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Awards: Rules & How to Enter

AwardsCall for entries

Entries for the 2013 Awards for Excellence in Health Care Journalism are now being accepted. The awards recognize the best health reporting in print, broadcast and online media across 12 categories.

Since 2004, the Awards for Excellence in Health Care Journalism have recognized the best health reporting in print, broadcast and online media. The contest was created by journalists for journalists and is not influenced or funded by commercial or special-interest groups.

The contest retains its topic-based categories, where entries compete head-to-head no matter whether they appeared in magazines, newspapers, trade publications or on radio or television stations or websites.

“This contest showcases the high level of reporting being done nationally and around the world on vital health and health policy issues,” said Julie Appleby, AHCJ’s contest chair and a senior correspondent at Kaiser Health News, a nonprofit news service based in Washington, D.C.

The online contest entry system, which debuted three years ago, will be used again this year.

The early-bird deadline to enter – which comes with a discounted entry fee – will be 11:59 p.m. ET on Dec. 20. The final deadline will be 5 p.m. CT on Jan. 13. 

Deadlines

Early bird: 11:59 p.m. ET on Dec. 20.
Final: 5 p.m. CT on Jan. 13

Enter the 2013 awards.

Categories

Entries can include a wide range of health coverage including public health, consumer health, medical research, the business of health care and health ethics. The topic categories include Business, Investigative, Consumer/Feature, Public Health and Health Policy. We have a category just for trade publications, although trade-published stories can also be entered in any of the topic categories. We have retained the beat reporting category from earlier contests, which is open to all mediums.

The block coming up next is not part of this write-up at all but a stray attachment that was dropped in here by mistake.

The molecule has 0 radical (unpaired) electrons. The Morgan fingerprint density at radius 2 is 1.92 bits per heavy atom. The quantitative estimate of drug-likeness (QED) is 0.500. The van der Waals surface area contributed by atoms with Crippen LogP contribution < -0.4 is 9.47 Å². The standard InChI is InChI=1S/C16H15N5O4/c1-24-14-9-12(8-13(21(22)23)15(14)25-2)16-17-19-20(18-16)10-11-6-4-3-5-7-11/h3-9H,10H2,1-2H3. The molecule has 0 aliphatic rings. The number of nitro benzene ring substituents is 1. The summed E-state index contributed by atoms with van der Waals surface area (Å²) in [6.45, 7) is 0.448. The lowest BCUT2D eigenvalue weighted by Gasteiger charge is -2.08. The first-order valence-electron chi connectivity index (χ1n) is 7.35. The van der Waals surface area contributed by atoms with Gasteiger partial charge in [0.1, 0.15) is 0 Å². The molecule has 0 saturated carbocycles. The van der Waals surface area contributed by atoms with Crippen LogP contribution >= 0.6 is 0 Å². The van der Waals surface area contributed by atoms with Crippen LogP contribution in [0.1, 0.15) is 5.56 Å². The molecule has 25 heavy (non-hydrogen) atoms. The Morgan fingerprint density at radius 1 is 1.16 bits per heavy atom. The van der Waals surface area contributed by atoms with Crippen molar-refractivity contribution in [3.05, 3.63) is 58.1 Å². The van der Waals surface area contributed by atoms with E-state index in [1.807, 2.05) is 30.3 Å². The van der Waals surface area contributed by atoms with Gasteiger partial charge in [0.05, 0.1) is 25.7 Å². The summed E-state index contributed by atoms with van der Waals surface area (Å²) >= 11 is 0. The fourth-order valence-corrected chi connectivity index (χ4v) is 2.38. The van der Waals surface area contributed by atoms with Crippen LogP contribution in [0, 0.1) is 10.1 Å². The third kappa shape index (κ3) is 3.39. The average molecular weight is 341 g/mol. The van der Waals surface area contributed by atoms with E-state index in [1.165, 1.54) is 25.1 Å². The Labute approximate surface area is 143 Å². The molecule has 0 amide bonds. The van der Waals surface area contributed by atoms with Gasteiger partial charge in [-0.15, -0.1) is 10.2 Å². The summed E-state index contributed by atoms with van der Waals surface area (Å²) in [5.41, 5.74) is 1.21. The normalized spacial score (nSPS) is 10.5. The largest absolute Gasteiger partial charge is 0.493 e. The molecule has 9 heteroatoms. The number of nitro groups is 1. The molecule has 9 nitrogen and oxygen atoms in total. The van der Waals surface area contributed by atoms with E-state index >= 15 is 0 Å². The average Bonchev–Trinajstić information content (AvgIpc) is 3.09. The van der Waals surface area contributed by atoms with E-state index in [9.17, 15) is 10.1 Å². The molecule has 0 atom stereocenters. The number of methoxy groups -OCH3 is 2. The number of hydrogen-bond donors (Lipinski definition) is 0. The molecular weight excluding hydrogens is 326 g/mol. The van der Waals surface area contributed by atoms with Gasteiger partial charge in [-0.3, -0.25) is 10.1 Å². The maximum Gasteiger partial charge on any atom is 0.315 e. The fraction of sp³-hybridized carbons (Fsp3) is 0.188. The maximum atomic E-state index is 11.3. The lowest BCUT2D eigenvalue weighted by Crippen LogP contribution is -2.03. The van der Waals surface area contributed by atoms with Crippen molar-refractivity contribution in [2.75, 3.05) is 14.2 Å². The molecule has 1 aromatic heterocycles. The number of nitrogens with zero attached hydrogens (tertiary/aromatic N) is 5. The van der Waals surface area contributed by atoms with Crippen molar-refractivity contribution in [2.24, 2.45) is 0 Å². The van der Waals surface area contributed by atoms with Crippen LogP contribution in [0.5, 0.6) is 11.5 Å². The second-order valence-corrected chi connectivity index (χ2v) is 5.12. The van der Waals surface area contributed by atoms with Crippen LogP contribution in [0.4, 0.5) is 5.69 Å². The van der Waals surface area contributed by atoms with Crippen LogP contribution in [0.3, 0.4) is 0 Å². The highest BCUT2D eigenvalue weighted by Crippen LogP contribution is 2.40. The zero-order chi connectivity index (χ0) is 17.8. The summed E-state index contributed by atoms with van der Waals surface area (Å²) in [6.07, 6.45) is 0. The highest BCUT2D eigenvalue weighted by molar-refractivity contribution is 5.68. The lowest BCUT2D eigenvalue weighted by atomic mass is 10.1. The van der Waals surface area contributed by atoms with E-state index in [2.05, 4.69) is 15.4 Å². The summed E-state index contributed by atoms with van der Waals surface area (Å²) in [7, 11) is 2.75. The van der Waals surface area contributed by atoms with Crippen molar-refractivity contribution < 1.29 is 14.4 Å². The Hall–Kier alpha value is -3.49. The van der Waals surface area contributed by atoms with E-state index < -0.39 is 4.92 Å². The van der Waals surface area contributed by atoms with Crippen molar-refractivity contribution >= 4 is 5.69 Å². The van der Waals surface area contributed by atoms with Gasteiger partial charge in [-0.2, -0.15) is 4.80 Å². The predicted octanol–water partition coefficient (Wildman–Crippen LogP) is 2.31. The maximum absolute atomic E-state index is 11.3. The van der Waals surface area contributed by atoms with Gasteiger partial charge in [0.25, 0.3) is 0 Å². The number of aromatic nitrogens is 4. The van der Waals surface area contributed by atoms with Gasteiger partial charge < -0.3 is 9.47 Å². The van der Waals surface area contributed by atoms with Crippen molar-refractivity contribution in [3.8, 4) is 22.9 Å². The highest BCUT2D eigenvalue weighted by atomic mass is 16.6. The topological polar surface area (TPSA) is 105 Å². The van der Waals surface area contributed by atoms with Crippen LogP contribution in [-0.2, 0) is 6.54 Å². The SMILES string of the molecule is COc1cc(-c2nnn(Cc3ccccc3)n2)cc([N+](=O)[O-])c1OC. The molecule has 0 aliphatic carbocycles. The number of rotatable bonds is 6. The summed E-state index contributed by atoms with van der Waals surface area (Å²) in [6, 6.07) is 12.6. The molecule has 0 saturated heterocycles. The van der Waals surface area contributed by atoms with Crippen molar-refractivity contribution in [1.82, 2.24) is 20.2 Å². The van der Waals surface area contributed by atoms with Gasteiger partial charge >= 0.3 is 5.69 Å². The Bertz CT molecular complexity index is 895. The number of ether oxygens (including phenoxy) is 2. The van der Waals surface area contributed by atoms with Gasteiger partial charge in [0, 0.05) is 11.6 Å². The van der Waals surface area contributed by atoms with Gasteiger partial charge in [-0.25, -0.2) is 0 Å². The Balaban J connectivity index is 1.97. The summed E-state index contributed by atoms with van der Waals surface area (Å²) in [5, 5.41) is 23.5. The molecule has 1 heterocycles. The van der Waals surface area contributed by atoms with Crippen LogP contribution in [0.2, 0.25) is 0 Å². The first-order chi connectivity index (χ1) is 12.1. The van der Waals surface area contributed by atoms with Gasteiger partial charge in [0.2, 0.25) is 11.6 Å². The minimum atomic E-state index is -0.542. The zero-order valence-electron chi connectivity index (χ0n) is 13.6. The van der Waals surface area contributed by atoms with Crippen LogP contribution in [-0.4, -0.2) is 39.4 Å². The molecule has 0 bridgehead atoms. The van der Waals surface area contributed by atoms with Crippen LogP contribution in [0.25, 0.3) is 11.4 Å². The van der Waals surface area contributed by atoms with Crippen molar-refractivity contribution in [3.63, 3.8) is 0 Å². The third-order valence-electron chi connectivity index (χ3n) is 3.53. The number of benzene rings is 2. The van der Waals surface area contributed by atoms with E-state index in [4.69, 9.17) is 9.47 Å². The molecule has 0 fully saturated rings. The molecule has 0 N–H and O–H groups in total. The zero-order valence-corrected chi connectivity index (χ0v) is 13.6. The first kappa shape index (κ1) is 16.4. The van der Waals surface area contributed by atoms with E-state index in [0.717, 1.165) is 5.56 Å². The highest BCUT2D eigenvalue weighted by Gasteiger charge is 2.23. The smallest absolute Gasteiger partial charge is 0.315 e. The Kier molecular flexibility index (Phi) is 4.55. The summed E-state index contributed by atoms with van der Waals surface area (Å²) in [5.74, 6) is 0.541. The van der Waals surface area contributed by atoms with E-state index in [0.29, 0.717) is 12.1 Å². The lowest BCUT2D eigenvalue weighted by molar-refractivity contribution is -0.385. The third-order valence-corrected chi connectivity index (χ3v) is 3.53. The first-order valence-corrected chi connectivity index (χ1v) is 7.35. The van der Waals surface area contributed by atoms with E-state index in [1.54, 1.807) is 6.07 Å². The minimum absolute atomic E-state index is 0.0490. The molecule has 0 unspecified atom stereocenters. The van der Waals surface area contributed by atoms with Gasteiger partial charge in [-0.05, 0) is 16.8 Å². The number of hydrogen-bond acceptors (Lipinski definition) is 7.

Winners

First-place winners earn $500, a framed certificate and complimentary lodging for two nights and registration for the annual conference, March 27-30, 2014, in Denver. First-place winners will be recognized at the conference and will be encouraged to appear on panels to discuss their winning work.

 

Twelve award categories

  • Beat Reporting (all sizes)
    An individual award for outstanding beat coverage. Entrants should explain the beat on the questionnaire and may submit up to four stories, carrying a single byline. The same stories may also be submitted in other categories.

  • Health Policy (large and small division)
    Stories that explore access to health care, medical quality and costs, as well as decisions about health care made by government, employers and other stakeholders

  • Public Health (large and small division)
    Stories that deal with health – often of a large population – rather than specific medical research or a specific individual.

  • Trade (all sizes)
    Articles from publications catering exclusively or primarily to specific groups, such as healthcare professionals, advocacy groups or organizations. Trade stories can also be entered in other categories, following rules on circulation size in those categories divided by size.

  • Business (large division and small division)
    Stories that explore where money and medicine intersect.

  • Investigative (large division and small division)
    Stories that shed light on things the public should know, but government, private industry or others would rather remain secret

  • Consumer/Feature (large division and small division)
    Stories that delve into difficult issues regarding illnesses, diseases, procedures or tests, as well as stories with a strong news-you-can- use focus.

Sizes

Categories applying to "all sizes" will seek the best work in that topic category regardless of size.

Categories denoting "large division and small division" will judge work in that topic category against work from similar-sized newsrooms. Those size divisions are:

Large:

  • Newspapers above 100,000 circulation and their affiliated websites
  • Network or syndicated TV and radio
  • Local TV and radio in top 50 markets
  • National and regional online outlets, including blogs
  • Magazines above 500,000 circulation
  • Trade newsletters above 35,000 circulation
  • National or regional wire services

Small: 

  • Newspapers below 100,000 and their affiliated websites
  • Local TV and radio in below-top-50 markets
  • Locally focused online outlets, including blogs
  • Magazines below 500,000 circulation
  • Trade newsletters below 35,000 circulation
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